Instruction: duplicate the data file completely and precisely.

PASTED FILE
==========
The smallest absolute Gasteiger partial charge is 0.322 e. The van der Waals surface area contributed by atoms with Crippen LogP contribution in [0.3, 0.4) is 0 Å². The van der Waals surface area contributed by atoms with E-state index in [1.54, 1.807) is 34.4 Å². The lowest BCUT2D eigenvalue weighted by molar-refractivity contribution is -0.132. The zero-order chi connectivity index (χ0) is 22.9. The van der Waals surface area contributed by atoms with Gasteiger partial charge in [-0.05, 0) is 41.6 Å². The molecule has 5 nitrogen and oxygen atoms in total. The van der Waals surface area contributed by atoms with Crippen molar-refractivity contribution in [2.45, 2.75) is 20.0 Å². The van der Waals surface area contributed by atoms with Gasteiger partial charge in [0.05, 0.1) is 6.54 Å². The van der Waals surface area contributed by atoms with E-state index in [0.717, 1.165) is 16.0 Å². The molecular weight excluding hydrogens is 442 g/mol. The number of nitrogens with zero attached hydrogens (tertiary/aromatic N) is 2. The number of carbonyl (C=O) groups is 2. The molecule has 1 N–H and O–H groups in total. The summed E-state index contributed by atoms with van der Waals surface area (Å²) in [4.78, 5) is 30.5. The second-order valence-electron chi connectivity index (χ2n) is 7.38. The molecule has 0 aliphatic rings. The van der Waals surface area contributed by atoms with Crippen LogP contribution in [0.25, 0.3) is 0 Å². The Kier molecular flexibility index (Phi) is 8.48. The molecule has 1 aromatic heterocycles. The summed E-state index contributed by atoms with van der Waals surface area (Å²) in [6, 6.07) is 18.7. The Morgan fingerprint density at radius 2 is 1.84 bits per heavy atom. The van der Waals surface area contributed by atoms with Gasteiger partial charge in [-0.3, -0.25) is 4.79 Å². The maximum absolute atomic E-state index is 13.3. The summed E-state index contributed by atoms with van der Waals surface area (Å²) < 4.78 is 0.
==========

The smallest absolute Gasteiger partial charge is 0.322 e. The van der Waals surface area contributed by atoms with Crippen LogP contribution in [0.3, 0.4) is 0 Å². The van der Waals surface area contributed by atoms with E-state index in [1.54, 1.807) is 34.4 Å². The lowest BCUT2D eigenvalue weighted by molar-refractivity contribution is -0.132. The zero-order chi connectivity index (χ0) is 22.9. The van der Waals surface area contributed by atoms with Gasteiger partial charge in [-0.05, 0) is 41.6 Å². The molecule has 5 nitrogen and oxygen atoms in total. The van der Waals surface area contributed by atoms with Crippen molar-refractivity contribution in [2.45, 2.75) is 20.0 Å². The van der Waals surface area contributed by atoms with Gasteiger partial charge in [0.05, 0.1) is 6.54 Å². The van der Waals surface area contributed by atoms with E-state index in [0.717, 1.165) is 16.0 Å². The molecular weight excluding hydrogens is 442 g/mol. The number of nitrogens with zero attached hydrogens (tertiary/aromatic N) is 2. The number of carbonyl (C=O) groups is 2. The molecule has 1 N–H and O–H groups in total. The summed E-state index contributed by atoms with van der Waals surface area (Å²) in [4.78, 5) is 30.5. The second-order valence-electron chi connectivity index (χ2n) is 7.38. The molecule has 0 aliphatic rings. The van der Waals surface area contributed by atoms with Crippen LogP contribution in [0.25, 0.3) is 0 Å². The Kier molecular flexibility index (Phi) is 8.48. The molecule has 1 aromatic heterocycles. The summed E-state index contributed by atoms with van der Waals surface area (Å²) in [6, 6.07) is 18.7. The Morgan fingerprint density at radius 2 is 1.84 bits per heavy atom. The van der Waals surface area contributed by atoms with Gasteiger partial charge in [-0.3, -0.25) is 4.79 Å². The maximum absolute atomic E-state index is 13.3. The summed E-state index contributed by atoms with van der Waals surface area (Å²) < 4.78 is 0.